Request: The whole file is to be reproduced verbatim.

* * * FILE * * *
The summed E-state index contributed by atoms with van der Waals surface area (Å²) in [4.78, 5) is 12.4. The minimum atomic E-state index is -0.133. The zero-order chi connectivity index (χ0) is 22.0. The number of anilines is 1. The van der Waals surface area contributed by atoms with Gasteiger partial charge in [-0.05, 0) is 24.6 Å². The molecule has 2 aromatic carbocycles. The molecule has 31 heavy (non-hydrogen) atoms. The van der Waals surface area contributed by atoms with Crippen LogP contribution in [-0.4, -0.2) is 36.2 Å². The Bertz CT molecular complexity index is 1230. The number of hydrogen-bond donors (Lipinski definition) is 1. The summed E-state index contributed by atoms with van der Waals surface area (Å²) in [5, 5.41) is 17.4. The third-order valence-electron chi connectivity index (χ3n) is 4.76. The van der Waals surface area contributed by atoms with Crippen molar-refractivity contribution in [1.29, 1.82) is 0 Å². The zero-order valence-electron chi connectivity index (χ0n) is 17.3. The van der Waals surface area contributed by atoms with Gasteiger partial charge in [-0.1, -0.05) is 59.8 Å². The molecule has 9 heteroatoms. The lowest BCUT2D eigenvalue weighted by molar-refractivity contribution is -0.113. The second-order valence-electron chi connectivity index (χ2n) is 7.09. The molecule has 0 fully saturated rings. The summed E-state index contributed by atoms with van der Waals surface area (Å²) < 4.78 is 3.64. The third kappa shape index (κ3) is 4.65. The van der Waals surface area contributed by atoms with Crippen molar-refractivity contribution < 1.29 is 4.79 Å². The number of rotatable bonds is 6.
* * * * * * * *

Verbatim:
The summed E-state index contributed by atoms with van der Waals surface area (Å²) in [4.78, 5) is 12.4. The minimum atomic E-state index is -0.133. The zero-order chi connectivity index (χ0) is 22.0. The number of anilines is 1. The van der Waals surface area contributed by atoms with Gasteiger partial charge in [-0.05, 0) is 24.6 Å². The molecule has 2 aromatic carbocycles. The molecule has 31 heavy (non-hydrogen) atoms. The van der Waals surface area contributed by atoms with Crippen LogP contribution in [-0.4, -0.2) is 36.2 Å². The Bertz CT molecular complexity index is 1230. The number of hydrogen-bond donors (Lipinski definition) is 1. The summed E-state index contributed by atoms with van der Waals surface area (Å²) in [5, 5.41) is 17.4. The third-order valence-electron chi connectivity index (χ3n) is 4.76. The van der Waals surface area contributed by atoms with Crippen molar-refractivity contribution in [1.29, 1.82) is 0 Å². The zero-order valence-electron chi connectivity index (χ0n) is 17.3. The van der Waals surface area contributed by atoms with Gasteiger partial charge in [-0.1, -0.05) is 59.8 Å². The molecule has 9 heteroatoms. The lowest BCUT2D eigenvalue weighted by molar-refractivity contribution is -0.113. The second-order valence-electron chi connectivity index (χ2n) is 7.09. The molecule has 0 fully saturated rings. The summed E-state index contributed by atoms with van der Waals surface area (Å²) < 4.78 is 3.64. The third kappa shape index (κ3) is 4.65. The van der Waals surface area contributed by atoms with Crippen molar-refractivity contribution < 1.29 is 4.79 Å². The number of rotatable bonds is 6.